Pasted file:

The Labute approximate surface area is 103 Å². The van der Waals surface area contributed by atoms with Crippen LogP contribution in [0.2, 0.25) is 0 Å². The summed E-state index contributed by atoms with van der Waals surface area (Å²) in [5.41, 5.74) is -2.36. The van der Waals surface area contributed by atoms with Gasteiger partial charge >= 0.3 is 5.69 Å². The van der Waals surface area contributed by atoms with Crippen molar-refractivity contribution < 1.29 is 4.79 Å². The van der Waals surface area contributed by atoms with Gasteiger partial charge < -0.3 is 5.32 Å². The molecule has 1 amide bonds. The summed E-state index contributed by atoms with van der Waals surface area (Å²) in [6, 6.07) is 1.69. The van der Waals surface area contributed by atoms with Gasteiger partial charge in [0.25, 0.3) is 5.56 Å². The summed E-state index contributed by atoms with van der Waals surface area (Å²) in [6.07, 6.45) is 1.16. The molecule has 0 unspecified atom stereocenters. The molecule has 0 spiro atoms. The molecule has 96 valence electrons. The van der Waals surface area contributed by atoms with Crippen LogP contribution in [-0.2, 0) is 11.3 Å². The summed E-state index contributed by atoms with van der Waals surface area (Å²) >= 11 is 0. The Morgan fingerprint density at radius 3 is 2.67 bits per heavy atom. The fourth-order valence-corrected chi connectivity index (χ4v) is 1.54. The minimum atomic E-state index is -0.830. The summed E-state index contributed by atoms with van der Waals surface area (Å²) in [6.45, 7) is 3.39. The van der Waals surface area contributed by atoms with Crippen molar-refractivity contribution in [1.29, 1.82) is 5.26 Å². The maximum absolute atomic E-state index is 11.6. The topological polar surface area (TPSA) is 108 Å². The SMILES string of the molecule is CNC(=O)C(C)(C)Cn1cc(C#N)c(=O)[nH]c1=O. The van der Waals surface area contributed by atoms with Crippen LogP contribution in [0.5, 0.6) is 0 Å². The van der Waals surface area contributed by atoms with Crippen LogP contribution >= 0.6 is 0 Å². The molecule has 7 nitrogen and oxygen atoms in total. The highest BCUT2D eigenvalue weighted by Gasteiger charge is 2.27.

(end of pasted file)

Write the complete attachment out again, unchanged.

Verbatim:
The Labute approximate surface area is 103 Å². The van der Waals surface area contributed by atoms with Crippen LogP contribution in [0.2, 0.25) is 0 Å². The summed E-state index contributed by atoms with van der Waals surface area (Å²) in [5.41, 5.74) is -2.36. The van der Waals surface area contributed by atoms with Gasteiger partial charge >= 0.3 is 5.69 Å². The van der Waals surface area contributed by atoms with Crippen molar-refractivity contribution < 1.29 is 4.79 Å². The van der Waals surface area contributed by atoms with Gasteiger partial charge < -0.3 is 5.32 Å². The molecule has 1 amide bonds. The summed E-state index contributed by atoms with van der Waals surface area (Å²) in [6, 6.07) is 1.69. The van der Waals surface area contributed by atoms with Gasteiger partial charge in [0.25, 0.3) is 5.56 Å². The summed E-state index contributed by atoms with van der Waals surface area (Å²) in [6.07, 6.45) is 1.16. The molecule has 0 unspecified atom stereocenters. The molecule has 0 spiro atoms. The molecule has 96 valence electrons. The van der Waals surface area contributed by atoms with Crippen LogP contribution in [-0.2, 0) is 11.3 Å². The summed E-state index contributed by atoms with van der Waals surface area (Å²) >= 11 is 0. The Morgan fingerprint density at radius 3 is 2.67 bits per heavy atom. The fourth-order valence-corrected chi connectivity index (χ4v) is 1.54. The minimum atomic E-state index is -0.830. The summed E-state index contributed by atoms with van der Waals surface area (Å²) in [6.45, 7) is 3.39. The van der Waals surface area contributed by atoms with Crippen molar-refractivity contribution in [1.29, 1.82) is 5.26 Å². The maximum absolute atomic E-state index is 11.6. The topological polar surface area (TPSA) is 108 Å². The SMILES string of the molecule is CNC(=O)C(C)(C)Cn1cc(C#N)c(=O)[nH]c1=O. The van der Waals surface area contributed by atoms with Crippen LogP contribution in [0.5, 0.6) is 0 Å². The van der Waals surface area contributed by atoms with Crippen LogP contribution >= 0.6 is 0 Å². The molecule has 7 nitrogen and oxygen atoms in total. The highest BCUT2D eigenvalue weighted by Gasteiger charge is 2.27.